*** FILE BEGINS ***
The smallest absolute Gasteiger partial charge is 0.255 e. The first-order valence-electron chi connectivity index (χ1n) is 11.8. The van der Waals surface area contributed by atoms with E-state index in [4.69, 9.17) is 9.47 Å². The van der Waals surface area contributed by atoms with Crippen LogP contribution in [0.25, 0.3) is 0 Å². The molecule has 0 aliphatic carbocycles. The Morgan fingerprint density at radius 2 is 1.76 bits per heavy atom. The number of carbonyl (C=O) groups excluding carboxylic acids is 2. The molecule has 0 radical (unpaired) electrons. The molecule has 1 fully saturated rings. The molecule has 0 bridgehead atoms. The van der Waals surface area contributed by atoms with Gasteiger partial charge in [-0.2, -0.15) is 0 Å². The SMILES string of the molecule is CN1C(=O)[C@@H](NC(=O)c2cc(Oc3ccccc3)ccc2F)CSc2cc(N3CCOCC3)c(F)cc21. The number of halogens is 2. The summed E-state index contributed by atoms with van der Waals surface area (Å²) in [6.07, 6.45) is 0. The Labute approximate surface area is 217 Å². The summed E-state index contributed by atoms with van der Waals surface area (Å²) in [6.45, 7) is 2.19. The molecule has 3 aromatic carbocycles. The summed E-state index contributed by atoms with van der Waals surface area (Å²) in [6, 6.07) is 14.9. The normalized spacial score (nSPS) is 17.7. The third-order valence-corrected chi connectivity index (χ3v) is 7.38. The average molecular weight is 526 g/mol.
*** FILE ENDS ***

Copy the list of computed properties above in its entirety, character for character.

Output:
The smallest absolute Gasteiger partial charge is 0.255 e. The first-order valence-electron chi connectivity index (χ1n) is 11.8. The van der Waals surface area contributed by atoms with E-state index in [4.69, 9.17) is 9.47 Å². The van der Waals surface area contributed by atoms with Crippen LogP contribution in [0.25, 0.3) is 0 Å². The molecule has 0 aliphatic carbocycles. The Morgan fingerprint density at radius 2 is 1.76 bits per heavy atom. The number of carbonyl (C=O) groups excluding carboxylic acids is 2. The molecule has 0 radical (unpaired) electrons. The molecule has 1 fully saturated rings. The molecule has 0 bridgehead atoms. The van der Waals surface area contributed by atoms with Gasteiger partial charge in [-0.2, -0.15) is 0 Å². The SMILES string of the molecule is CN1C(=O)[C@@H](NC(=O)c2cc(Oc3ccccc3)ccc2F)CSc2cc(N3CCOCC3)c(F)cc21. The number of halogens is 2. The summed E-state index contributed by atoms with van der Waals surface area (Å²) in [6.07, 6.45) is 0. The Labute approximate surface area is 217 Å². The summed E-state index contributed by atoms with van der Waals surface area (Å²) in [6.45, 7) is 2.19. The molecule has 3 aromatic carbocycles. The summed E-state index contributed by atoms with van der Waals surface area (Å²) in [6, 6.07) is 14.9. The normalized spacial score (nSPS) is 17.7. The third-order valence-corrected chi connectivity index (χ3v) is 7.38. The average molecular weight is 526 g/mol.